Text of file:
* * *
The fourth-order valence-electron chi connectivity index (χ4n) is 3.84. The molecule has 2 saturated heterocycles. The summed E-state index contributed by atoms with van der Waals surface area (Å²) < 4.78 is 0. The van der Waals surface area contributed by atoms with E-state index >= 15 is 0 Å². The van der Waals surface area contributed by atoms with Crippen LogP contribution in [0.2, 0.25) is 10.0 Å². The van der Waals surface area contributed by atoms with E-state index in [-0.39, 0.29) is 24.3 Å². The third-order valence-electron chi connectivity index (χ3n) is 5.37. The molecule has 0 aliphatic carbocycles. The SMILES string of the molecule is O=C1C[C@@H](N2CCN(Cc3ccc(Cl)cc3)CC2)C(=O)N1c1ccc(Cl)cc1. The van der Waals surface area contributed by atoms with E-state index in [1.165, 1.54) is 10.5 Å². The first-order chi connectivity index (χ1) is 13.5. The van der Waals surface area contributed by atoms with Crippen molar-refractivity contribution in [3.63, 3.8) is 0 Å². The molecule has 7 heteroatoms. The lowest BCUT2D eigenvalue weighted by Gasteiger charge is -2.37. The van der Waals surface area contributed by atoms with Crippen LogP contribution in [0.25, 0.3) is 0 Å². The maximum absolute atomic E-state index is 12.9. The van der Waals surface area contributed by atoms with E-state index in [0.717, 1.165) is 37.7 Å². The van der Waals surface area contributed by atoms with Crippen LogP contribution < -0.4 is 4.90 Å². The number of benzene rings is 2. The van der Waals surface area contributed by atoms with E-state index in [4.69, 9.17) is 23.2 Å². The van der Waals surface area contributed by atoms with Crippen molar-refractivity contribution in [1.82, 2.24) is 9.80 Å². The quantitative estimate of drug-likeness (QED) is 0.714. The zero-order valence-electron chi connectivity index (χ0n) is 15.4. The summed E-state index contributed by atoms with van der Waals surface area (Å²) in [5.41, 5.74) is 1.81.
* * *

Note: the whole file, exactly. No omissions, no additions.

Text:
The fourth-order valence-electron chi connectivity index (χ4n) is 3.84. The molecule has 2 saturated heterocycles. The summed E-state index contributed by atoms with van der Waals surface area (Å²) < 4.78 is 0. The van der Waals surface area contributed by atoms with E-state index >= 15 is 0 Å². The van der Waals surface area contributed by atoms with Crippen LogP contribution in [0.2, 0.25) is 10.0 Å². The van der Waals surface area contributed by atoms with E-state index in [-0.39, 0.29) is 24.3 Å². The third-order valence-electron chi connectivity index (χ3n) is 5.37. The molecule has 0 aliphatic carbocycles. The SMILES string of the molecule is O=C1C[C@@H](N2CCN(Cc3ccc(Cl)cc3)CC2)C(=O)N1c1ccc(Cl)cc1. The van der Waals surface area contributed by atoms with E-state index in [1.165, 1.54) is 10.5 Å². The first-order chi connectivity index (χ1) is 13.5. The van der Waals surface area contributed by atoms with Crippen molar-refractivity contribution in [3.63, 3.8) is 0 Å². The molecule has 7 heteroatoms. The lowest BCUT2D eigenvalue weighted by Gasteiger charge is -2.37. The van der Waals surface area contributed by atoms with Crippen LogP contribution in [0.25, 0.3) is 0 Å². The maximum absolute atomic E-state index is 12.9. The van der Waals surface area contributed by atoms with E-state index in [0.717, 1.165) is 37.7 Å². The van der Waals surface area contributed by atoms with Crippen LogP contribution < -0.4 is 4.90 Å². The number of benzene rings is 2. The van der Waals surface area contributed by atoms with E-state index in [4.69, 9.17) is 23.2 Å². The van der Waals surface area contributed by atoms with Crippen molar-refractivity contribution in [1.82, 2.24) is 9.80 Å². The quantitative estimate of drug-likeness (QED) is 0.714. The zero-order valence-electron chi connectivity index (χ0n) is 15.4. The summed E-state index contributed by atoms with van der Waals surface area (Å²) in [5.41, 5.74) is 1.81.